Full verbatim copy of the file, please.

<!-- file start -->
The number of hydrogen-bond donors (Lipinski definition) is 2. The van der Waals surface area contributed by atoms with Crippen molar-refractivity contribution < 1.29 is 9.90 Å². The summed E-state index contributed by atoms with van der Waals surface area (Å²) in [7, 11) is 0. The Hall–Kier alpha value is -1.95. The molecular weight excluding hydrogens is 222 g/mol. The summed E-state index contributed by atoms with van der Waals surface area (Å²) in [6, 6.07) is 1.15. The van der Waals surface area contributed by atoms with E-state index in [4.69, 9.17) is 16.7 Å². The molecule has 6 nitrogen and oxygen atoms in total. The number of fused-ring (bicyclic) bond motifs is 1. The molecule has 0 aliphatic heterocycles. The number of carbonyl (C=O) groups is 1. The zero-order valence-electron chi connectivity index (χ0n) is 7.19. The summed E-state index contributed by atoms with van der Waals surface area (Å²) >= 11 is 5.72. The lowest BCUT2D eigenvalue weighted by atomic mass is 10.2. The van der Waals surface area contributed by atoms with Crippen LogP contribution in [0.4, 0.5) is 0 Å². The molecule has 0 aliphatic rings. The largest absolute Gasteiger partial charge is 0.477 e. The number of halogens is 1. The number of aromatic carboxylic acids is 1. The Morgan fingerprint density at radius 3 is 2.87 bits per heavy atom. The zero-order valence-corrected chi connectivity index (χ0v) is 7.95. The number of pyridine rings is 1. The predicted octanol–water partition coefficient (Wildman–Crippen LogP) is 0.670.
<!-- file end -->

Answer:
The number of hydrogen-bond donors (Lipinski definition) is 2. The van der Waals surface area contributed by atoms with Crippen molar-refractivity contribution < 1.29 is 9.90 Å². The summed E-state index contributed by atoms with van der Waals surface area (Å²) in [7, 11) is 0. The Hall–Kier alpha value is -1.95. The molecular weight excluding hydrogens is 222 g/mol. The summed E-state index contributed by atoms with van der Waals surface area (Å²) in [6, 6.07) is 1.15. The van der Waals surface area contributed by atoms with E-state index in [4.69, 9.17) is 16.7 Å². The molecule has 6 nitrogen and oxygen atoms in total. The number of fused-ring (bicyclic) bond motifs is 1. The molecule has 0 aliphatic heterocycles. The number of carbonyl (C=O) groups is 1. The zero-order valence-electron chi connectivity index (χ0n) is 7.19. The summed E-state index contributed by atoms with van der Waals surface area (Å²) >= 11 is 5.72. The lowest BCUT2D eigenvalue weighted by atomic mass is 10.2. The van der Waals surface area contributed by atoms with Crippen LogP contribution in [0.4, 0.5) is 0 Å². The molecule has 0 aliphatic rings. The largest absolute Gasteiger partial charge is 0.477 e. The number of halogens is 1. The number of aromatic carboxylic acids is 1. The Morgan fingerprint density at radius 3 is 2.87 bits per heavy atom. The zero-order valence-corrected chi connectivity index (χ0v) is 7.95. The number of pyridine rings is 1. The predicted octanol–water partition coefficient (Wildman–Crippen LogP) is 0.670.